1Department of Mental Health Nursing; 2Department of Public Health; 3Department of Statistics, Shiraz University of Medical Sciences, Shiraz, Islamic Republic of Iran (Correspondence to F. Sharif: This e-mail address is being protected from spambots. You need JavaScript enabled to view it ).

Received: 01/02/08; accepted: 10/06/08

EMHJ, 2010, 16(7): 765-770


The rising proportion of elderly people in the population in both developed and developing countries is creating new health care challenges in the 21st century [1–4]. Older age is inevitably accompanied by an increasing risk of physical and psychological disorders. Depression is the most common psychiatric disorders in older people [5], with estimated rates ranging from 10% to 65% [3]. One study in Isfahan, Islamic Republic of Iran found that the rate of depression among older adults was 64.4% [6].

Depression and other mental health disorders can have serious negative outcomes in old age. In addition to reducing the general quality of life, depressive symptoms in older adults have been linked to earlier mortality, greater disability, higher health care utilization, longer length of hospital stay [7], increased risk of infections, falls and injury, poorer nutrition [8] and increased risk of suicide [9]. However, depression is one of the most misdiagnosed, undiagnosed and untreated illnesses experienced by the elderly [5].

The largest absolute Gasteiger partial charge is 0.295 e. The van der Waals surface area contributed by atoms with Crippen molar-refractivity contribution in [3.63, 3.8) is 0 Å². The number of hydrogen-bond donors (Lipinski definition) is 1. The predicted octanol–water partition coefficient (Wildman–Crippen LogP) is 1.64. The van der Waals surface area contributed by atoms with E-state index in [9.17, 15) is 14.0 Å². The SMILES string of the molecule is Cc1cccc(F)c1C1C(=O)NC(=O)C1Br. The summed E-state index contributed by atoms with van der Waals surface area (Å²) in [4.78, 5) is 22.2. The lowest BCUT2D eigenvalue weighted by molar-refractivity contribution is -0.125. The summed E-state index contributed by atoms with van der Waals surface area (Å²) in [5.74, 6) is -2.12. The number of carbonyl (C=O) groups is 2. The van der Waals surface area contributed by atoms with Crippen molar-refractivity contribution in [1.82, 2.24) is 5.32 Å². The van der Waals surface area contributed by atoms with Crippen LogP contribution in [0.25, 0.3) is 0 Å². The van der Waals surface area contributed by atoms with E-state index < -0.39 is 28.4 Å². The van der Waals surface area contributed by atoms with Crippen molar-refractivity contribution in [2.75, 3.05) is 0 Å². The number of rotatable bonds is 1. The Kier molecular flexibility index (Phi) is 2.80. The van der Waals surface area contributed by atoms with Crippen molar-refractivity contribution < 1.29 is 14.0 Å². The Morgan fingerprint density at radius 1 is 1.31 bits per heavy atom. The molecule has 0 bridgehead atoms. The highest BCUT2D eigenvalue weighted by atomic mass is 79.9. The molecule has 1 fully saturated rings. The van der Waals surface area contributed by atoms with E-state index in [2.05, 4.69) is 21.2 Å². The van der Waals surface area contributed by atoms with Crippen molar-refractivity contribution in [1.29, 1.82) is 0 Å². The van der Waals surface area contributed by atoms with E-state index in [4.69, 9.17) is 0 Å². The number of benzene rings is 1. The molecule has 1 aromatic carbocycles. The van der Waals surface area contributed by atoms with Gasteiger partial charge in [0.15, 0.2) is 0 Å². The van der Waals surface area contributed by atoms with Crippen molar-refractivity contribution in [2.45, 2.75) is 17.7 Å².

As a strategy to avoid antidepressant drugs and their side-effects, psychotherapeutic approaches can provide significant and sustained benefits in terms of improved quality of life for elderly patients. One type of psychotherapy that has been researched is participation in reminiscence groups. This intervention is cost-effective and relatively free from harmful effects [10]. Reminiscence is an activity that can allow elderly people a sense of security through rehearsal of comforting memories, of belonging through sharing, and of self-esteem through confirmation of their uniqueness [11]. Faced with the increasing numbers of elderly people in the population, nurses need to be knowledgeable about reminiscence therapy and its relation to health promotion for the elderly. The aim of this study was to examine the effectiveness of group reminiscence therapy on depression symptoms among community-resident elderly people attending a day centre in Shiraz, Islamic Republic of Iran.


Study design

The study used a quasi-experimental design, with measurements of depressive symptoms on a group of elderly people before, immediately after and 1 month after the reminiscence therapy intervention.

Study setting and sample

The study was conducted from September to December 2007 at the Jahandidegan centre, a day centre affiliated to Shiraz welfare organization. Established in 1998, the centre has about 4500 registered members aged 55+ years of age (about 3000 aged 60+ years). The members participate voluntarily in various activities at the centre.